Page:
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Judge in Colorado asks pointed questions in Oklahoma gay marriage case

BY KRISTI EATON AND NICHOLAS RICCARDI
THE ASSOCIATED PRESS

DENVER -- A judge in Colorado who will play a pivotal role deciding whether gays should be allowed to wed in the United States asked pointed questions Thursday about whether Oklahoma can legally ban the unions.

U.S. Circuit Judge Jerome Holmes is seen as the swing vote on the three-judge panel that heard the Oklahoma appeal and a similar case from Utah last week.

The two cases are the first to reach an appellate court since the U.S. Supreme Court last year struck down the federal Defense of Marriage Act. Since then, gay rights lawyers have successfully convinced eight federal judges that the ruling means courts must strike down laws against gay marriage because they deprive same-sex couples of a fundamental right.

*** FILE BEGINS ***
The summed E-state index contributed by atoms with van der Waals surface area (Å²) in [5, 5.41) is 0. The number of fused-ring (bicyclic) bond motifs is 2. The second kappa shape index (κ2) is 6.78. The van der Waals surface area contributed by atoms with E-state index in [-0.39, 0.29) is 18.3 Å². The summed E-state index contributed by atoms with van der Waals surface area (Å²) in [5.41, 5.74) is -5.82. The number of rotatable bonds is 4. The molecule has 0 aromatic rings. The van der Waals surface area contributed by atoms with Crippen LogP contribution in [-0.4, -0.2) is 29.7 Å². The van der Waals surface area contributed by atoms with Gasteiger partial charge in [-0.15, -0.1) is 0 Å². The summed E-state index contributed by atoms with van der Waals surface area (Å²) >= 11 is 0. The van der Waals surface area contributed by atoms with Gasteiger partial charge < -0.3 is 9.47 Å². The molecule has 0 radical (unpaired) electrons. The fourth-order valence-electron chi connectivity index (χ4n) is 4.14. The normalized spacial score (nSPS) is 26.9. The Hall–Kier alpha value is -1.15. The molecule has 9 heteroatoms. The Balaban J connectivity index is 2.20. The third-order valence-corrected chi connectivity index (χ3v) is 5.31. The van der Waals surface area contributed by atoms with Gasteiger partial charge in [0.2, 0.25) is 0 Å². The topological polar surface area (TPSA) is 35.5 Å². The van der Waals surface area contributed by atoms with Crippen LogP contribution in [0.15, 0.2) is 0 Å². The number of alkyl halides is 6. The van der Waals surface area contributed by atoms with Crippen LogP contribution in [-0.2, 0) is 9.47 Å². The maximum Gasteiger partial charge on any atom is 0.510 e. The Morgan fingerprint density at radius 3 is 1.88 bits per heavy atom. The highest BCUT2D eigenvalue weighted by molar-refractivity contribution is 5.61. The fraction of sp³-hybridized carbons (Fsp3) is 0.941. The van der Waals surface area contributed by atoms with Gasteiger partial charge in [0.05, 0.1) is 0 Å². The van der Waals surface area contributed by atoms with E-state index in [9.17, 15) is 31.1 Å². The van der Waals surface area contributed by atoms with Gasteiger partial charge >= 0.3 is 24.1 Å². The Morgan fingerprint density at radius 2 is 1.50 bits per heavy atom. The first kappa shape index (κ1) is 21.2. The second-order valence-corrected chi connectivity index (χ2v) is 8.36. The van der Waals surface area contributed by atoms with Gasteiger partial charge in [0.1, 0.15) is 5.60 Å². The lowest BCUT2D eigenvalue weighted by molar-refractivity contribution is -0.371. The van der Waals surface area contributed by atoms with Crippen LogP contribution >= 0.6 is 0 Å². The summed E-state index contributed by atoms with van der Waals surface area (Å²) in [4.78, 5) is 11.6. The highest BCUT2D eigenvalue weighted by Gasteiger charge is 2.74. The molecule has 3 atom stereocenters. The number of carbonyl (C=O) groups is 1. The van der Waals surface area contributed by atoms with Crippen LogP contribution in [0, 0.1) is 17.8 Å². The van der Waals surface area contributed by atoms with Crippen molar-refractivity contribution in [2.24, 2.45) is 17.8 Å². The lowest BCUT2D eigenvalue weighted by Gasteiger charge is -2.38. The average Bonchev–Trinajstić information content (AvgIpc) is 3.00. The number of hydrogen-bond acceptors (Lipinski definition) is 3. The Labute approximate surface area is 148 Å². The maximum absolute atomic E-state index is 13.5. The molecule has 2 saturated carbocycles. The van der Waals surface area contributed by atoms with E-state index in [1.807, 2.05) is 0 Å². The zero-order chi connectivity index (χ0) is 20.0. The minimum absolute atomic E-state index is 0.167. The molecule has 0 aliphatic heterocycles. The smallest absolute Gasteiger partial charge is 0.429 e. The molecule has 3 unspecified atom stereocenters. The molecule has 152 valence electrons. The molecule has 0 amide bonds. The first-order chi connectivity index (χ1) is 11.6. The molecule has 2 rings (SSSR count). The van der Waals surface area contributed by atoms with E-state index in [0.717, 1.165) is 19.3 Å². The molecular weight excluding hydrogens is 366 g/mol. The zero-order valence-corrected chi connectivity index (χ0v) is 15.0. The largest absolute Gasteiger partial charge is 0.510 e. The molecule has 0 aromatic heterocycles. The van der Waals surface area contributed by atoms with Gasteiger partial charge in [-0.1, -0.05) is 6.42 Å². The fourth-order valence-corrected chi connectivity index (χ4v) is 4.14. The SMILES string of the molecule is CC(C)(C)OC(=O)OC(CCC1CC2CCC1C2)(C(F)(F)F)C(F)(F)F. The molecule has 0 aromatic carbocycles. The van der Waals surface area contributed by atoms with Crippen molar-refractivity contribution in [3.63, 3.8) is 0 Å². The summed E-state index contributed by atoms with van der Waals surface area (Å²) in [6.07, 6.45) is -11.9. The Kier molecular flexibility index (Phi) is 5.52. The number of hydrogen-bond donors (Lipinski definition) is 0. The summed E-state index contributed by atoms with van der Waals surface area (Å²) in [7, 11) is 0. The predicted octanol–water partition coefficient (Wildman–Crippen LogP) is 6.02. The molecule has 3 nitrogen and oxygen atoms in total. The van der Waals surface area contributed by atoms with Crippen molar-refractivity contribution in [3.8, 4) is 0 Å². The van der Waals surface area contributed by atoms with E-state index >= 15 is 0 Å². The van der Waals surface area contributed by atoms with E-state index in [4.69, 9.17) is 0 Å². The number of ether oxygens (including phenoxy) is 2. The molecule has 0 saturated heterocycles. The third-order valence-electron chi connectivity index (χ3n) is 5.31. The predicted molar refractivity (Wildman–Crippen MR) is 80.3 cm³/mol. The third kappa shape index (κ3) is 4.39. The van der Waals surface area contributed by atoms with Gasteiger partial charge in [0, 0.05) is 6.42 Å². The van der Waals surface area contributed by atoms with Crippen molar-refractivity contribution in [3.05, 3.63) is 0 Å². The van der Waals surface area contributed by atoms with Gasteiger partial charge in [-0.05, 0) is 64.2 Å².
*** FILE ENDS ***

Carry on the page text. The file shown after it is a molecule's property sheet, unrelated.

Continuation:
During Thursday's hearing before the 10th U.S. Circuit Court of Appeals panel, Holmes suggested he interpreted the Supreme Court's ruling the same way.

"The state cannot define marriage in any way that would trample constitutional rights, right?" Holmes asked Jim Campbell, the attorney representing the defendant in the case, the Tulsa County clerk.

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